By God’s grace, in the last year I accepted Jesus and moved to the evangelical Protestant tradition. In doing so, I have been astounded by the distrust and even animosity with which my discipline is received amongst some evangelical Christians. Concomitantly, I am still confronted by the staunch atheism of some scientists, including colleagues. Often when teaching biology undergraduates, I hear the argument “evolution helped us disprove there was a creator” (they’re always slightly taken aback when I challenge them on this!). Despite this, I believe God has placed me in this position for a reason.

However, I am not always strong in this conviction. Am I just blindly ignoring what God teaches us in the Bible and rebelling against Him? Something I have found incredibly helpful is Dennis Alexander's suggestion of looking at creation through two lenses: God’s Word and God’s Works. Science should never be superimposed upon the Bible. Doing so risks concocting “God of the Gaps” arguments that may become nullified as science progresses. The Bible teaches us theology and how we should treat other human beings and God’s creation. Unsurprisingly, the Bible does not give scientific details about the makings of the universe. However, God gifted Homo sapiens unique abilities – consciousness, free will, moral law, and language – that allow us to know Him and, through cumulative advances, understand his creation through science.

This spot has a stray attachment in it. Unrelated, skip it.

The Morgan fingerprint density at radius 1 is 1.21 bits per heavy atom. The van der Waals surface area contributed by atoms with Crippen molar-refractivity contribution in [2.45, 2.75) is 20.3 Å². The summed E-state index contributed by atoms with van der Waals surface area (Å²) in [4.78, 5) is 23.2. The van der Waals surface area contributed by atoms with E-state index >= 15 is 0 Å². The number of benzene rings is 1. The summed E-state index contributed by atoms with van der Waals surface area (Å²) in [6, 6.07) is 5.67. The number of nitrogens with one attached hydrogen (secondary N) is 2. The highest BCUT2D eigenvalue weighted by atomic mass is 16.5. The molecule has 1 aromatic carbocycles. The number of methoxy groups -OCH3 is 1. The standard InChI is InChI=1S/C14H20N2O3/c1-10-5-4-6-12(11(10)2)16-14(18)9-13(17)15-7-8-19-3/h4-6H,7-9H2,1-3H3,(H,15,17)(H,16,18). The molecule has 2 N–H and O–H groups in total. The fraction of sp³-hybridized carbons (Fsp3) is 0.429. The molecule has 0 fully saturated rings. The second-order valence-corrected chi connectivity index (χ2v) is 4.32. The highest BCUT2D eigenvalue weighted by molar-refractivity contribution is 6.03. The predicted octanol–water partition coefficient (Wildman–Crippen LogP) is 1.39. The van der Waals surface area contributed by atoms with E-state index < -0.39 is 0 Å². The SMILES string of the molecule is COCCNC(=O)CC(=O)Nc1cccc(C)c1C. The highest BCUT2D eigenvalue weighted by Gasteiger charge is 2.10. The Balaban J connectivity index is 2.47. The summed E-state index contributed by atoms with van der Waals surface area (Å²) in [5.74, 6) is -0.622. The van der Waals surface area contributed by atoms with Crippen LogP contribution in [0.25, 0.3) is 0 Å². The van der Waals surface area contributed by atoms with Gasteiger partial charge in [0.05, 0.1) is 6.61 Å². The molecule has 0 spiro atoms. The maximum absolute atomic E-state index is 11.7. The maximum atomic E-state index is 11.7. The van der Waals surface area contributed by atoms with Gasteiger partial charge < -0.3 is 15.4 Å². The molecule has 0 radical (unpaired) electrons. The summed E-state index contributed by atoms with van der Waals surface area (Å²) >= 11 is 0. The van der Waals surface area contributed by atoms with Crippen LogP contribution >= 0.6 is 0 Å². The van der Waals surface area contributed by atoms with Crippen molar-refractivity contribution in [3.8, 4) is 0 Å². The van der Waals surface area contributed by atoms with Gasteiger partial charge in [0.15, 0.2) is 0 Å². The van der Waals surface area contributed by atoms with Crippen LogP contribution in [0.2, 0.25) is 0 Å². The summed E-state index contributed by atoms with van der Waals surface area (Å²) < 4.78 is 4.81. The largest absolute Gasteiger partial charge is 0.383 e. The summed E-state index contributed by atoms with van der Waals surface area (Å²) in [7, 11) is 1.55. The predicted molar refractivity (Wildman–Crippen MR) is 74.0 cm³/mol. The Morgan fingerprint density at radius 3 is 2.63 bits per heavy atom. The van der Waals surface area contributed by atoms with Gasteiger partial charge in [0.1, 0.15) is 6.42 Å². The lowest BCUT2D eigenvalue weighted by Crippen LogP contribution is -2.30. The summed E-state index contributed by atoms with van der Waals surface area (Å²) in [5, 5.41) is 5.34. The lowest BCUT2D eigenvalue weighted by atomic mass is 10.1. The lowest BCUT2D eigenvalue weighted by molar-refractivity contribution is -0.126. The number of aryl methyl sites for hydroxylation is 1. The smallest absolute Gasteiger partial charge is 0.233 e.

In a recent conversation with Dr Bethany Sollereder, a specialist in the theology of evolution and suffering, I came to realise that even young earth creationists will accept certain scientific views. She pointed out that many creationists will accept heliocentricity, that the earth and planets orbit around the Sun, and yet this is not the picture by which Genesis is written. Accepting heliocentricity means accepting a scientific theory to explain God’s creation.

I find this incredibly reassuring. Some in the church were (understandably) hostile when Galileo proposed heliocentricity, and yet now it is widely accepted. When Darwin published the Origin of Species, much of the clergy in the Church of England eagerly accepted his theory of natural selection. They recognised that science does not have to undermine faith, but rather, can truly enhance it. What greater privilege is there than understanding just a small part of our Creator’s great works in all their glory?